The research and development work within the D-MILS project is focused on extending MILS for use with distributed systems. The MILS architectural approach has emerged as a new strategy for the costeffective construction of systems requiring dependability with high assurance. MILS is popularly characterized as the use of a separation kernel to run applications belonging to diverse security domains (or safety criticalities) on the same processor. Key concepts of the MILS architectural approach include separation, component integration, policy architecture and physical resource sharing. The MILS idea has evolved beyond this first simple characterization.
The MILS approach has two aspects, or phases: 1) the development of a policy architecture that accomplishes a desired goal, and, 2) the implementation of that policy architecture upon a platform that manages shared resources in a way that the fundamental assumptions of any policy architecture are satisfied.
The architectural aspect of the MILS approach starts with a vigorous decomposition of a desired function into an abstract policy architecture. A “good” policy architecture decomposition is one that results in components that exhibit simplicity and singleness of purpose, and that embodies the principle of least privilege, permitting only the necessary interactions among components within the architecture. Figure 1 illustrates a simple policy architecture consisting of five components and their permitted interaction paths. One of the components, F1, is a trusted subject.
The implementation aspect of the MILS approach depends on the use of a separation kernel and a set of standardized MILS foundational components that compose with the separation kernel to form the MILS platform. This platform forms a “substrate,” analogous to an FPGA, that can be configured to realize the policy architecture, and that subsequently enforces the policy architecture. It accomplishes the latter by enforcing two primitive properties: isolation and information flow control. The system implementation activity refines architectural components and connectors down to a configuration that determines the resources exported by the MILS platform and the permitted interactions among them. The initialized configuration of the MILS platform establishes and preserves the correspondence of the abstract policy architecture to the concrete implementation. Figure 2 depicts the policy architecture of Figure 1 (a) and its straightforward realization (b) as a configuration of a separation kernel.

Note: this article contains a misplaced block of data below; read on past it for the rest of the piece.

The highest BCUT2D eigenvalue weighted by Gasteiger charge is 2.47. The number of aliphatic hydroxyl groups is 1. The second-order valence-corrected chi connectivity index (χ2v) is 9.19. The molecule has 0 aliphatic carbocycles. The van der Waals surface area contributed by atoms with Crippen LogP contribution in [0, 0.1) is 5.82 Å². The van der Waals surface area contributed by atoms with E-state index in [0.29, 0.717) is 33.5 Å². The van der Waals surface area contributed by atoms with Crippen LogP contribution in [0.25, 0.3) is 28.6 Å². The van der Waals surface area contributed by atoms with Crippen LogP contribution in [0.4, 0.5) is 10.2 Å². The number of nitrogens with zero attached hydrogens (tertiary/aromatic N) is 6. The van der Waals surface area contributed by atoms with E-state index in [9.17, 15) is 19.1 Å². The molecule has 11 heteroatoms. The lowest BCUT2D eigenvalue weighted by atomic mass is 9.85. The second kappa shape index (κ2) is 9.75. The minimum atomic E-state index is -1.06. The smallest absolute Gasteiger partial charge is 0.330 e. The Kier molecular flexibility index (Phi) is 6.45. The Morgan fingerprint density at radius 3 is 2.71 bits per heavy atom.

A policy architecture is made up of operational components joined by interactions. The absence of an interaction is as important to the architecture as the presence of one. Some operational components have strict behavioral or property requirements specified by the architect because they are required in order for the architecture to fulfill its purpose. We call these requirements local policies, and say that the implementations of those components are “trusted” to enforce the specified local policies. Local policies may relate to any kind of local action of an operational component that the architect deems important. Some trusted components may be recognizable as conventional security enforcement mechanisms, but all enforce some policy, and are treated in MILS as policy-enforcing components.
The policy architecture establishes the maximal information flow (or causality) to be permitted in the system. Important properties of the resulting system may thus be supported by the architecture itself. The trusted operational components act to restrict the actual information flow (or causality) of the system. The joint action of these trusted components together with the (policy) architecture combine to create the (emergent) security property (or properties) of the system. Security or safety is typically an emergent property, not a property that the system has as a result of being composed of components that each have that property.
A “system security policy” is not identical to the policy architecture of a system. The security policy of a system arises from the combination of the local policies of the operational components, the structure of their composition (policy architecture), and the enforcement of that structure. Only in the very simplest of (degenerate) cases (when there are no “trusted” operational components) does the security policy of the system reduce to the MILS policy architecture.
The separation kernel exports subjects and other resources that are constructed from physical system memory and raw devices. The foundational components, when composed with a separation kernel, export instances of additional resource types constructed from the physical resources provided by devices, such as files and directories from mass storage device resources, network connections from network interface devices, and windows and user input events from user interface devices. As each foundational component is added, the vocabulary of resource types available in the MILS platform to express a policy architecture is increased. In Figure 3 the composition of MILS foundational components with the separation kernel in the foundational plane produces the MILS platform to support the operational and monitoring planes. The policy architecture from our previous example is implemented in the operational plane. The configuration plane represents languages, representations, tools and procedures for preparing and initializing the other MILS planes with the configuration data.
The following presentation provides a brief introduction to MILS and the approach the project will utilise to extend MILS to support distributed critical systems.